HC Deb 24 March 1920 vol 127 cc392-3
29. Sir M. CONWAY

asked the Minister of Labour if all ex-service students entered at British universities for the purpose of proceeding to degrees receive their Government grants through the Board of Education, with the sole exception of those entered for degrees in veterinary medicine; if, while these students pass the same matriculation examination as do other university students and enter the university on the same footing as other students, attending the same courses as the medical students during their first two years, nevertheless students preparing for degrees in veterinary medicine still continue to receive from £30 to £40 per annum less than do those students of corresponding status whose grants come through the Board of Education, notwithstanding the assurance given that the Government grants awarded by the Ministry of Labour to these university students should be equal in all respects?

Mr. PARKER (Lord of the Treasury)

There are two classes of ex-service students at British universities who do not receive their Government grants through the Board of Education. These are, on the one hand, students in agricultural science, and, on the other hand, students in veterinary medicine. The former receive their grants through the Ministry of Agriculture, the latter through the Ministry of Labour. The arrangement under which veterinary students obtain their grants through the Ministry of Labour was made in the interests of the profession, and with the concurrence of the Royal College of Veterinary Surgeons. No assurance has been given that the Government grants to university students in veterinary medicine should be equal in all respects to those awarded to other classes of university students. All cases are decided upon their merits, and the private resources of applicants are examined with a view to ensuring that the grants awarded should be adequate for reasonable maintenance, and should not entail any unnecessary expenditure of public funds. If a student feels that the amount of his award is inadequate, he can appeal for an increase within the maximum permissible. The maximum annual awards permissible are the same, whether the grant be made by the Ministry of Labour or the Board of Education.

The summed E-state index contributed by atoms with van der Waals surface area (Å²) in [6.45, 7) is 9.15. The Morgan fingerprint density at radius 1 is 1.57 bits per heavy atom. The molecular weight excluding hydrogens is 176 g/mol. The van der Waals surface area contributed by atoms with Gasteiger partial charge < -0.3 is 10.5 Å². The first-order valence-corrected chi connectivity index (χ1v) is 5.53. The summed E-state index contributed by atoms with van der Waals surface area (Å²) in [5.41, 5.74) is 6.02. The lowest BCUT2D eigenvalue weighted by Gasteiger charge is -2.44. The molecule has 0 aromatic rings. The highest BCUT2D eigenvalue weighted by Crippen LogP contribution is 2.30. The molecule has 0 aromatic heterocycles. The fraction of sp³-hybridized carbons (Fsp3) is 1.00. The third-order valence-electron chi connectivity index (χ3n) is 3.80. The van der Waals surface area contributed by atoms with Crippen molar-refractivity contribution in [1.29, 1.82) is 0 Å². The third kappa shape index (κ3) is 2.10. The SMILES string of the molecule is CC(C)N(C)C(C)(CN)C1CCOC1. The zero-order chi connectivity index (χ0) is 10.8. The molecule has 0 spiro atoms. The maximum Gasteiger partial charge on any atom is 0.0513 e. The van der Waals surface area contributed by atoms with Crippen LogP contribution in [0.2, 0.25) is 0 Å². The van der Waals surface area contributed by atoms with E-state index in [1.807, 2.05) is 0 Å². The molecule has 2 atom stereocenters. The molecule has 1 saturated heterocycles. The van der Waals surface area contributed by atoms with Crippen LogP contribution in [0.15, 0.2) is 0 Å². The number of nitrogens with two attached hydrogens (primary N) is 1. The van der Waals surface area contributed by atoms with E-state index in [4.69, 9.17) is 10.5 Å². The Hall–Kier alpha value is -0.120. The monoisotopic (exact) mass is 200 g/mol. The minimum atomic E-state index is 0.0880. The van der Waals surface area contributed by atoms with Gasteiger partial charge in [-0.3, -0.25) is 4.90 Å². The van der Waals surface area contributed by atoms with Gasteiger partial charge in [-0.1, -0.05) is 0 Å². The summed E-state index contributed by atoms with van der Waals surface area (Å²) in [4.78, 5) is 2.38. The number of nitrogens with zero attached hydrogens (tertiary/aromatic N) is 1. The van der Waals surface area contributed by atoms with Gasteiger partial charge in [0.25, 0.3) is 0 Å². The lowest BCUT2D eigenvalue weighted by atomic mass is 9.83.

Is it not the case that students in the University of Liverpool proceeding to veterinary degrees have to take exactly the same course, lasting five years, as medical students, and that during the first two years they have identically the same course; and whether it is not the case that they were given to understand they would receive exactly the same grants as are received by medical students?


I trust my hon. Friend will put that question down. I am afraid he knows more about this than I do.